Tuesday, 12 November 2019

Questions (6, 7, 8, 9)

Mary Lou McDonald

Question:

6. Deputy Mary Lou McDonald asked the Taoiseach when the Cabinet committee on security will next meet. [44407/19]

View answer

Micheál Martin

Question:

7. Deputy Micheál Martin asked the Taoiseach if the Cabinet committee on security has met recently. [45242/19]

View answer

Joan Burton

Question:

8. Deputy Joan Burton asked the Taoiseach when the Cabinet committee on security will next meet. [44455/19]

View answer

Brendan Howlin

Question:

9. Deputy Brendan Howlin asked the Taoiseach when the Cabinet committee on Security will next meet. [45466/19]

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Oral answers (23 contributions) (Question to Taoiseach)

I propose to take Questions Nos. 6 to 9, inclusive, together.

The Cabinet committee on security deals with issues relating to justice, defence, Garda reform and national security. It last met on Wednesday, 30 October 2019 and the next meeting of the committee will be scheduled in the next few weeks. It encompasses matters that were previously under the remit of Cabinet committees G, justice, and F, national security.

The implementation of A Policing Service for the Future, the Government's implementation plan for policing reform is progressing well. Updates on the progress made to date are available on the policing reform web page at gov.ie.

As part of the implementation of the report of the Commission on the Future of Policing in Ireland, the national security analysis centre was established to co-ordinate across the relevant Departments and agencies in providing strategic analyses to the Government. The centre is establishing its business arrangements in close co-operation with partner Departments and agencies.

With regard to the transformation of the Department of Justice and Equality, significant progress has been made this year, including detailing the new functional design for the new Department and implementing it in August and September. The fifth report of the effectiveness and renewal group is published on the Department’s website at justice.ie.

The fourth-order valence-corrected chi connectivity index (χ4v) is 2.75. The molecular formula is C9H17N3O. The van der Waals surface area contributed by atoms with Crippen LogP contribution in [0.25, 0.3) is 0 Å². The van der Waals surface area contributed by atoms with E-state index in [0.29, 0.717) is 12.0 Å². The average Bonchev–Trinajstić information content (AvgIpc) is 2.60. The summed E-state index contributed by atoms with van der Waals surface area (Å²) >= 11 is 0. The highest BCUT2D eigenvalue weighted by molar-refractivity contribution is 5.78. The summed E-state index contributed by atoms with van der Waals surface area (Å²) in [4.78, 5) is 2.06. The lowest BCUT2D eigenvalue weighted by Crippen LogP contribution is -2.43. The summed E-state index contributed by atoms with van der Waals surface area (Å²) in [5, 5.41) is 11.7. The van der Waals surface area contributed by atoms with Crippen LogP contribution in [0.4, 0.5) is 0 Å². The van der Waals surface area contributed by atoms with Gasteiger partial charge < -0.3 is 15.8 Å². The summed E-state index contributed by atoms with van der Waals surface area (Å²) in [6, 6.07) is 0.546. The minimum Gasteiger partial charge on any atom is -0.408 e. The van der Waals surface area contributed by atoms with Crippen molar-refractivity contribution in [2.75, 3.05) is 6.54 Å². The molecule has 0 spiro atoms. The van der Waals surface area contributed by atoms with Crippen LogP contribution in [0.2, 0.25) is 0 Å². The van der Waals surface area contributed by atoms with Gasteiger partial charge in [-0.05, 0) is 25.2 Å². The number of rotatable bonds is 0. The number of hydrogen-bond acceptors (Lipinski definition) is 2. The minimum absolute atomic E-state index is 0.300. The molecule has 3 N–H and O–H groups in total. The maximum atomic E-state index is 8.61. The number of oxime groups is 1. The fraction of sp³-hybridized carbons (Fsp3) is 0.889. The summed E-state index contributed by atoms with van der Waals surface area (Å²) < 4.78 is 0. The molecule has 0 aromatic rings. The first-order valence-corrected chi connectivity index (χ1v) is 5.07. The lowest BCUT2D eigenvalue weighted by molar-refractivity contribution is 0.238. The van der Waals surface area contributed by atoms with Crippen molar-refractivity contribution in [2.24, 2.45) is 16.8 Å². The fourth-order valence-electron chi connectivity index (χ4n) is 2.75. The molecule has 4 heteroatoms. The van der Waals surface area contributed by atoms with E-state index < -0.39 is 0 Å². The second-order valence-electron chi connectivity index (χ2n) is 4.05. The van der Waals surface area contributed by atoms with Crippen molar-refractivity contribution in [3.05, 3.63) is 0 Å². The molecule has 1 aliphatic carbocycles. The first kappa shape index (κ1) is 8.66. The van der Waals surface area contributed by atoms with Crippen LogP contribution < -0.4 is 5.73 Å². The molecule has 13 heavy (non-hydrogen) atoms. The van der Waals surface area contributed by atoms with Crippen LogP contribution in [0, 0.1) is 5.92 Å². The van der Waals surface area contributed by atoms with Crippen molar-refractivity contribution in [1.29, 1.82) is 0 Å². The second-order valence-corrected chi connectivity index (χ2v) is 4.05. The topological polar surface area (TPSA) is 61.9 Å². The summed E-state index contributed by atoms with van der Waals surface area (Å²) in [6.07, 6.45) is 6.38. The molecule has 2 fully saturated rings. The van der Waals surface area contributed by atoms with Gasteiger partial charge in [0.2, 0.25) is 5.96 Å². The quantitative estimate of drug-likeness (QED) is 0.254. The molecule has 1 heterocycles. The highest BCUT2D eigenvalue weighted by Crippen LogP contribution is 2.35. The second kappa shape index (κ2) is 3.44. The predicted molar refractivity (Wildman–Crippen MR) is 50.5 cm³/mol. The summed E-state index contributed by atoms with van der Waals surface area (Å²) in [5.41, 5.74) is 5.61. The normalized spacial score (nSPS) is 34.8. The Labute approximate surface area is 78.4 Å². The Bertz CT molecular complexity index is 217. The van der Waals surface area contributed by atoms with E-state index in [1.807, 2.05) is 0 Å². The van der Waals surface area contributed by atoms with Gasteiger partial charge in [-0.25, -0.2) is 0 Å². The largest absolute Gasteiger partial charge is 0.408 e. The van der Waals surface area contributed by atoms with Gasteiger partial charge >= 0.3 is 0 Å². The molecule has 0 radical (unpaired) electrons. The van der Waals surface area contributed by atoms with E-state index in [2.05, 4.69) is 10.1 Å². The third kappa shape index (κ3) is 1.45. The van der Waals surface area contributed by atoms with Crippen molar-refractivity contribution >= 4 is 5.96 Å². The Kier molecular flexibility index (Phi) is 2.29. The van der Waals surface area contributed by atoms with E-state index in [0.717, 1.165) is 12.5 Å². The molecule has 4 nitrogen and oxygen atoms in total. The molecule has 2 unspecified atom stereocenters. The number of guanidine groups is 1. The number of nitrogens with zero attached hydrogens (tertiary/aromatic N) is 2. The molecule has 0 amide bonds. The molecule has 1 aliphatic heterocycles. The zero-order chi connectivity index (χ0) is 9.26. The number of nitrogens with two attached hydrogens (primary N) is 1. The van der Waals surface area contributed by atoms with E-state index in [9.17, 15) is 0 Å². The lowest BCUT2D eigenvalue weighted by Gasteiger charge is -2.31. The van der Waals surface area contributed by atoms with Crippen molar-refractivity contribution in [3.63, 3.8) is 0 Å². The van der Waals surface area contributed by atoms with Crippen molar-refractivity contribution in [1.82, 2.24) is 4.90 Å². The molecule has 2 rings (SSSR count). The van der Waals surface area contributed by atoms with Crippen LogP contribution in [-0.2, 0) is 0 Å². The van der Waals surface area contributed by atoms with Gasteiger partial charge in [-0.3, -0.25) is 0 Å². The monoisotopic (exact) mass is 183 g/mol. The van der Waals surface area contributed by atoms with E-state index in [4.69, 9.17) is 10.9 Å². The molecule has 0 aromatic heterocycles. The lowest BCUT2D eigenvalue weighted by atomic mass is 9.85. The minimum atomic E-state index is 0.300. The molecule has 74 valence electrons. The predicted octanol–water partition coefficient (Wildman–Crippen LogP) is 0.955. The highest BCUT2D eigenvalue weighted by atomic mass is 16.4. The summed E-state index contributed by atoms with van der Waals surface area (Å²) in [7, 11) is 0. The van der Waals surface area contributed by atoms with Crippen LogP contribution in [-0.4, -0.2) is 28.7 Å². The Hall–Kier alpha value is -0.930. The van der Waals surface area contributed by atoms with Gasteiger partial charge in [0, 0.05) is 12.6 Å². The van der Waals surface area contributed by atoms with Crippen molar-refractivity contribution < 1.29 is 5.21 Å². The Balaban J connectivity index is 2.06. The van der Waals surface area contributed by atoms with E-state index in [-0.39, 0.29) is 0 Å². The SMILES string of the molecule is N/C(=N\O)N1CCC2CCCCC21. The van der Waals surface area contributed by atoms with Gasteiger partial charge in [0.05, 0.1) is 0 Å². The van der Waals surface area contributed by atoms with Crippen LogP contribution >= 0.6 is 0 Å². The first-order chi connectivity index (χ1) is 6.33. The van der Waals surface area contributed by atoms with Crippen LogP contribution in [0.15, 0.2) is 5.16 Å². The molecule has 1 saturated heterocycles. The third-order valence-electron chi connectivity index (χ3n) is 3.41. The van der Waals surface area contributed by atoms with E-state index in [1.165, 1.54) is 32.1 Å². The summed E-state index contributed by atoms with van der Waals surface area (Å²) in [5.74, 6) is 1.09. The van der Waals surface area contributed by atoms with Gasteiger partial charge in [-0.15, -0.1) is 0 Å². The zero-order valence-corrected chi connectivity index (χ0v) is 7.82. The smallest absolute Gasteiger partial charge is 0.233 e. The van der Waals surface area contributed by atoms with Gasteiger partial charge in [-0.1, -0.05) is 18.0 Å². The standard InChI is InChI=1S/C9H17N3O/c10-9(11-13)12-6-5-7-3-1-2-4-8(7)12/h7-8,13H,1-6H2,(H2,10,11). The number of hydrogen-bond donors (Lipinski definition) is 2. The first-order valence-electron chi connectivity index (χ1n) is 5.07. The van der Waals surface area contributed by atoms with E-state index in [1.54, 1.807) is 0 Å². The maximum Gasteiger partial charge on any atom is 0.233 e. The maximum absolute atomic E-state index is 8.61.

Work is ongoing to implement the recommendations of the Public Service Pay Commission with regard to the Defence Forces. I welcome the decisions taken by both recognised associations, PDFORRA and RACO, to accept those recommendations. While this will be an important step in helping to get our Defence Forces to full strength, I accept that more needs to be done on both pay and non-pay issues for the Defence Forces.

I want to raise with the Taoiseach the rejection of Judge Haughton's terms of reference for the scoping exercise into the death of Shane O'Farrell, this being relevant to An Garda Síochána and Garda reform. This situation is extraordinary. Earlier this year, Deputy McGuinness asked the Taoiseach why there had not been an inquiry, for which the majority of the Dáil had voted. The Taoiseach rejected that and set out that the intent of the scoping exercise was to examine the different aspects and claims of the case and to attempt to scope out what an inquiry would look like. The Taoiseach also noted that the matters for investigation extend beyond the Garda. Bearing this in mind, is it not of serious consequence that not only has the Minister for Justice and Equality, Deputy Flanagan, rejected Judge Haughton's terms of reference, he has narrowed the terms of reference published by him in February? This is difficult to understand in light of the fact that one reason this issue came to the floor of the Dáil was because the family and many independent observers were not confident in the quality of the previous reviews. It appears that the Minister, Deputy Flanagan, is limiting the judge to take into account the outcome of the previous reports prepared and not a review of the investigations, which, in the view of many people, are significantly flawed.

Will the Taoiseach and the Government support the motion tonight tabled by Fianna Fáil to reinstate Judge Haughton's original terms of reference and, if not, will they proceed with an independent public inquiry as already demanded by a majority of Oireachtas Members?

I wish to raise a specific issue around the security brief, namely, the issue of hard drugs, which are at the core of most organised crime in our country, and the personal and community devastation which they cause. While the statistics provided for Ireland are behind those for many other countries, the overall picture relating to drug use is clear and disturbing. Following Brexit, Ireland will have the highest rate of high-risk opiate use in Europe. More people are dying from overdoses than road accidents. What we did in terms of road accidents many years ago points to the type of response required. The Taoiseach will be aware that this is not only an issue in the large urban areas in that it has, for the first time, spread to many provincial communities and there is a growing fear for what the consequences are and will be.